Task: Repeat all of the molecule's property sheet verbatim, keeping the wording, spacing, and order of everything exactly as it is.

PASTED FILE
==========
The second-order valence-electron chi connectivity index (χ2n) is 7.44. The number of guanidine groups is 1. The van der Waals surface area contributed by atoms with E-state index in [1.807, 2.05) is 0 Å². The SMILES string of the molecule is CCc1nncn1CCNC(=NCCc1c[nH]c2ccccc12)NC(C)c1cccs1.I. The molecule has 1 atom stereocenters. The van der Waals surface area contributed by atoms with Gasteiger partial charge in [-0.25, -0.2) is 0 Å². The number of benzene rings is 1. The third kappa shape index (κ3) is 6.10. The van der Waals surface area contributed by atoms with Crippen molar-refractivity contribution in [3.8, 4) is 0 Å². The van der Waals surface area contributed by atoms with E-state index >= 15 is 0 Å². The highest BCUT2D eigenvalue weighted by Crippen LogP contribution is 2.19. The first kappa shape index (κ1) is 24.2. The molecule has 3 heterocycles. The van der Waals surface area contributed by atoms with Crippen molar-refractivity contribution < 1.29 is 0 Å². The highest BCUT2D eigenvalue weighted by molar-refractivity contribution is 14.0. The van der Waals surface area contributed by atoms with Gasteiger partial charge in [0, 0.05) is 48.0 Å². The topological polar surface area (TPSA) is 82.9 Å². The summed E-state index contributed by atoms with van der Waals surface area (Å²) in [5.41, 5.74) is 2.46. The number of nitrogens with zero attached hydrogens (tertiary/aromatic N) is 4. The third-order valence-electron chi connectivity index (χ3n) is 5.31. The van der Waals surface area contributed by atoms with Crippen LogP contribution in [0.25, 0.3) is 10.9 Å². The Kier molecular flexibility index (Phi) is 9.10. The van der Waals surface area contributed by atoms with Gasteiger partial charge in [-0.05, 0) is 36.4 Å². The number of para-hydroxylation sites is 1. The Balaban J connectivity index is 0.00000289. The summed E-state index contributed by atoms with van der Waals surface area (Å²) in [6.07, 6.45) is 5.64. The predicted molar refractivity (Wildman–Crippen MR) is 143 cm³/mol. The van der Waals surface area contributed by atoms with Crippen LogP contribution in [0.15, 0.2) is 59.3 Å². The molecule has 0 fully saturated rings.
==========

The second-order valence-electron chi connectivity index (χ2n) is 7.44. The number of guanidine groups is 1. The van der Waals surface area contributed by atoms with E-state index in [1.807, 2.05) is 0 Å². The SMILES string of the molecule is CCc1nncn1CCNC(=NCCc1c[nH]c2ccccc12)NC(C)c1cccs1.I. The molecule has 1 atom stereocenters. The van der Waals surface area contributed by atoms with Gasteiger partial charge in [-0.25, -0.2) is 0 Å². The number of benzene rings is 1. The third kappa shape index (κ3) is 6.10. The van der Waals surface area contributed by atoms with Crippen molar-refractivity contribution in [3.8, 4) is 0 Å². The van der Waals surface area contributed by atoms with E-state index >= 15 is 0 Å². The highest BCUT2D eigenvalue weighted by Crippen LogP contribution is 2.19. The first kappa shape index (κ1) is 24.2. The molecule has 3 heterocycles. The van der Waals surface area contributed by atoms with Crippen molar-refractivity contribution < 1.29 is 0 Å². The highest BCUT2D eigenvalue weighted by molar-refractivity contribution is 14.0. The van der Waals surface area contributed by atoms with Gasteiger partial charge in [0, 0.05) is 48.0 Å². The topological polar surface area (TPSA) is 82.9 Å². The summed E-state index contributed by atoms with van der Waals surface area (Å²) in [5.41, 5.74) is 2.46. The number of nitrogens with zero attached hydrogens (tertiary/aromatic N) is 4. The third-order valence-electron chi connectivity index (χ3n) is 5.31. The van der Waals surface area contributed by atoms with Crippen LogP contribution in [0.25, 0.3) is 10.9 Å². The Kier molecular flexibility index (Phi) is 9.10. The van der Waals surface area contributed by atoms with Gasteiger partial charge in [-0.05, 0) is 36.4 Å². The number of para-hydroxylation sites is 1. The Balaban J connectivity index is 0.00000289. The summed E-state index contributed by atoms with van der Waals surface area (Å²) in [6.07, 6.45) is 5.64. The predicted molar refractivity (Wildman–Crippen MR) is 143 cm³/mol. The van der Waals surface area contributed by atoms with Crippen LogP contribution in [0.15, 0.2) is 59.3 Å². The molecule has 0 fully saturated rings.